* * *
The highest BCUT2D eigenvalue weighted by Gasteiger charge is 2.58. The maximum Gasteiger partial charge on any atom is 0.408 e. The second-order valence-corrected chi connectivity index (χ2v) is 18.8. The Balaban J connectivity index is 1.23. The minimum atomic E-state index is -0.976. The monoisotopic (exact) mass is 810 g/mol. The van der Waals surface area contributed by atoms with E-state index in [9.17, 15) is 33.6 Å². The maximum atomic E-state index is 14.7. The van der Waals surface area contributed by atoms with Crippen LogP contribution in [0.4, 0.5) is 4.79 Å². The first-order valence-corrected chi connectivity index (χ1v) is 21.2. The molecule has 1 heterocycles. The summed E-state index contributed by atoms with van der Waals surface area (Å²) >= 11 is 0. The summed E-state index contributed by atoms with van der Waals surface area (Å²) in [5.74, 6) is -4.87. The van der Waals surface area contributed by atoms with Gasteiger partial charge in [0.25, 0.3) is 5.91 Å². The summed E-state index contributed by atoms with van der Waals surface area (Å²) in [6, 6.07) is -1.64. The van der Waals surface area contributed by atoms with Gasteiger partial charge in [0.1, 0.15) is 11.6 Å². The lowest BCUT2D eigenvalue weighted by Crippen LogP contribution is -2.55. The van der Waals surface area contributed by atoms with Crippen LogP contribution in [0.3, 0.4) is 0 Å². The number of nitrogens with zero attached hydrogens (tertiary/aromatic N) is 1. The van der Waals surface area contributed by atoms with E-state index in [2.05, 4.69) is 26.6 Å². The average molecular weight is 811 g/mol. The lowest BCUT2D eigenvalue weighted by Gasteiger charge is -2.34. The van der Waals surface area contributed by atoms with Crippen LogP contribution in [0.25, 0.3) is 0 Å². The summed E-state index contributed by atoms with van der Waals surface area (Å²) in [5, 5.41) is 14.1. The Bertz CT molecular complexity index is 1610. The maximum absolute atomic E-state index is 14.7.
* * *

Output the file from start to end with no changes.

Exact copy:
The highest BCUT2D eigenvalue weighted by Gasteiger charge is 2.58. The maximum Gasteiger partial charge on any atom is 0.408 e. The second-order valence-corrected chi connectivity index (χ2v) is 18.8. The Balaban J connectivity index is 1.23. The minimum atomic E-state index is -0.976. The monoisotopic (exact) mass is 810 g/mol. The van der Waals surface area contributed by atoms with E-state index in [9.17, 15) is 33.6 Å². The maximum atomic E-state index is 14.7. The van der Waals surface area contributed by atoms with Crippen LogP contribution in [0.4, 0.5) is 4.79 Å². The first-order valence-corrected chi connectivity index (χ1v) is 21.2. The molecule has 1 heterocycles. The summed E-state index contributed by atoms with van der Waals surface area (Å²) >= 11 is 0. The summed E-state index contributed by atoms with van der Waals surface area (Å²) in [5.74, 6) is -4.87. The van der Waals surface area contributed by atoms with Gasteiger partial charge in [0.25, 0.3) is 5.91 Å². The summed E-state index contributed by atoms with van der Waals surface area (Å²) in [6, 6.07) is -1.64. The van der Waals surface area contributed by atoms with Gasteiger partial charge in [0.1, 0.15) is 11.6 Å². The lowest BCUT2D eigenvalue weighted by Crippen LogP contribution is -2.55. The van der Waals surface area contributed by atoms with Crippen LogP contribution in [0.3, 0.4) is 0 Å². The number of nitrogens with zero attached hydrogens (tertiary/aromatic N) is 1. The van der Waals surface area contributed by atoms with E-state index in [2.05, 4.69) is 26.6 Å². The average molecular weight is 811 g/mol. The lowest BCUT2D eigenvalue weighted by Gasteiger charge is -2.34. The van der Waals surface area contributed by atoms with Crippen LogP contribution in [0.25, 0.3) is 0 Å². The summed E-state index contributed by atoms with van der Waals surface area (Å²) in [5, 5.41) is 14.1. The Bertz CT molecular complexity index is 1610. The maximum absolute atomic E-state index is 14.7.